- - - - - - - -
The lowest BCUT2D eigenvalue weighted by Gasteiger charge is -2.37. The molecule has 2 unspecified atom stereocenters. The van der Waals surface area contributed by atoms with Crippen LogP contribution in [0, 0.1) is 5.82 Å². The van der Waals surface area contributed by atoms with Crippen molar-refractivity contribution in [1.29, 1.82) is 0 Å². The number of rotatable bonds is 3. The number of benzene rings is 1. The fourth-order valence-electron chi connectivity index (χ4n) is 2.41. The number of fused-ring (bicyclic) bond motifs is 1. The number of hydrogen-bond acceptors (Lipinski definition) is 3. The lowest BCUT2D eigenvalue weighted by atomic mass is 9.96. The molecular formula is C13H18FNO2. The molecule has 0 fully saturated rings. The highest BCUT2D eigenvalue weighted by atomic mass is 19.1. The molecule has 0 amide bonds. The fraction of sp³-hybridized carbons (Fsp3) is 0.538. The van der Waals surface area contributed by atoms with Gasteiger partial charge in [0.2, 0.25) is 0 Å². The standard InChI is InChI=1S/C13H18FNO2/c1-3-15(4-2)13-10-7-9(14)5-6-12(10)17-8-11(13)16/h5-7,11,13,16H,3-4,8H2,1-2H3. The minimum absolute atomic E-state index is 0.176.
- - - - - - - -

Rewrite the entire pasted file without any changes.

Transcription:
The lowest BCUT2D eigenvalue weighted by Gasteiger charge is -2.37. The molecule has 2 unspecified atom stereocenters. The van der Waals surface area contributed by atoms with Crippen LogP contribution in [0, 0.1) is 5.82 Å². The van der Waals surface area contributed by atoms with Crippen molar-refractivity contribution in [1.29, 1.82) is 0 Å². The number of rotatable bonds is 3. The number of benzene rings is 1. The fourth-order valence-electron chi connectivity index (χ4n) is 2.41. The number of fused-ring (bicyclic) bond motifs is 1. The number of hydrogen-bond acceptors (Lipinski definition) is 3. The lowest BCUT2D eigenvalue weighted by atomic mass is 9.96. The molecular formula is C13H18FNO2. The molecule has 0 fully saturated rings. The highest BCUT2D eigenvalue weighted by atomic mass is 19.1. The molecule has 0 amide bonds. The fraction of sp³-hybridized carbons (Fsp3) is 0.538. The van der Waals surface area contributed by atoms with Gasteiger partial charge in [0.2, 0.25) is 0 Å². The standard InChI is InChI=1S/C13H18FNO2/c1-3-15(4-2)13-10-7-9(14)5-6-12(10)17-8-11(13)16/h5-7,11,13,16H,3-4,8H2,1-2H3. The minimum absolute atomic E-state index is 0.176.